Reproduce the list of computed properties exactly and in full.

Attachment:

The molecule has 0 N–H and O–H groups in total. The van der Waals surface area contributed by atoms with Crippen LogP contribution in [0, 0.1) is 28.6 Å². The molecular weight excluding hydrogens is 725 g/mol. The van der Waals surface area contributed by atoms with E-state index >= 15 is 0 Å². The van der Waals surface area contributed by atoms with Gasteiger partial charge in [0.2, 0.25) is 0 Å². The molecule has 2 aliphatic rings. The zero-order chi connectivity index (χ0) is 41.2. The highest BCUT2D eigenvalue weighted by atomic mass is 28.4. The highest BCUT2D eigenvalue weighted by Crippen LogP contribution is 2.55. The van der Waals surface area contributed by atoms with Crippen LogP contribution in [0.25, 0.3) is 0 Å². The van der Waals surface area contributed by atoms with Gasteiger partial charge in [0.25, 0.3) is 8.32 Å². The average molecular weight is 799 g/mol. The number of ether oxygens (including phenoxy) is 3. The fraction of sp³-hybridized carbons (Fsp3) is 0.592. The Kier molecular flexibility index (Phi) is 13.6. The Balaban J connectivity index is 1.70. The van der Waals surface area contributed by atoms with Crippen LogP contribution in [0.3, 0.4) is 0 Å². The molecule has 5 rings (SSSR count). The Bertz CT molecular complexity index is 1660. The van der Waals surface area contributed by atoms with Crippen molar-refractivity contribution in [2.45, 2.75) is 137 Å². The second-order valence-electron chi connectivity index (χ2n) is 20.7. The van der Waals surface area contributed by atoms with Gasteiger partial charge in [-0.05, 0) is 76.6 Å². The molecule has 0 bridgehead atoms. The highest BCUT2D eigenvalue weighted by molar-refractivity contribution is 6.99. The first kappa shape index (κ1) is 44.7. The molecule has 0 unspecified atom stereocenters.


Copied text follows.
The molecule has 0 N–H and O–H groups in total. The van der Waals surface area contributed by atoms with Crippen LogP contribution in [0, 0.1) is 28.6 Å². The molecular weight excluding hydrogens is 725 g/mol. The van der Waals surface area contributed by atoms with E-state index >= 15 is 0 Å². The van der Waals surface area contributed by atoms with Gasteiger partial charge in [0.2, 0.25) is 0 Å². The molecule has 2 aliphatic rings. The zero-order chi connectivity index (χ0) is 41.2. The highest BCUT2D eigenvalue weighted by atomic mass is 28.4. The highest BCUT2D eigenvalue weighted by Crippen LogP contribution is 2.55. The van der Waals surface area contributed by atoms with Crippen LogP contribution in [0.25, 0.3) is 0 Å². The van der Waals surface area contributed by atoms with Gasteiger partial charge in [0.25, 0.3) is 8.32 Å². The average molecular weight is 799 g/mol. The number of ether oxygens (including phenoxy) is 3. The fraction of sp³-hybridized carbons (Fsp3) is 0.592. The Kier molecular flexibility index (Phi) is 13.6. The Balaban J connectivity index is 1.70. The van der Waals surface area contributed by atoms with Crippen LogP contribution in [0.3, 0.4) is 0 Å². The molecule has 5 rings (SSSR count). The Bertz CT molecular complexity index is 1660. The van der Waals surface area contributed by atoms with Crippen molar-refractivity contribution in [2.45, 2.75) is 137 Å². The second-order valence-electron chi connectivity index (χ2n) is 20.7. The van der Waals surface area contributed by atoms with Gasteiger partial charge in [-0.05, 0) is 76.6 Å². The molecule has 0 bridgehead atoms. The highest BCUT2D eigenvalue weighted by molar-refractivity contribution is 6.99. The first kappa shape index (κ1) is 44.7. The molecule has 0 unspecified atom stereocenters.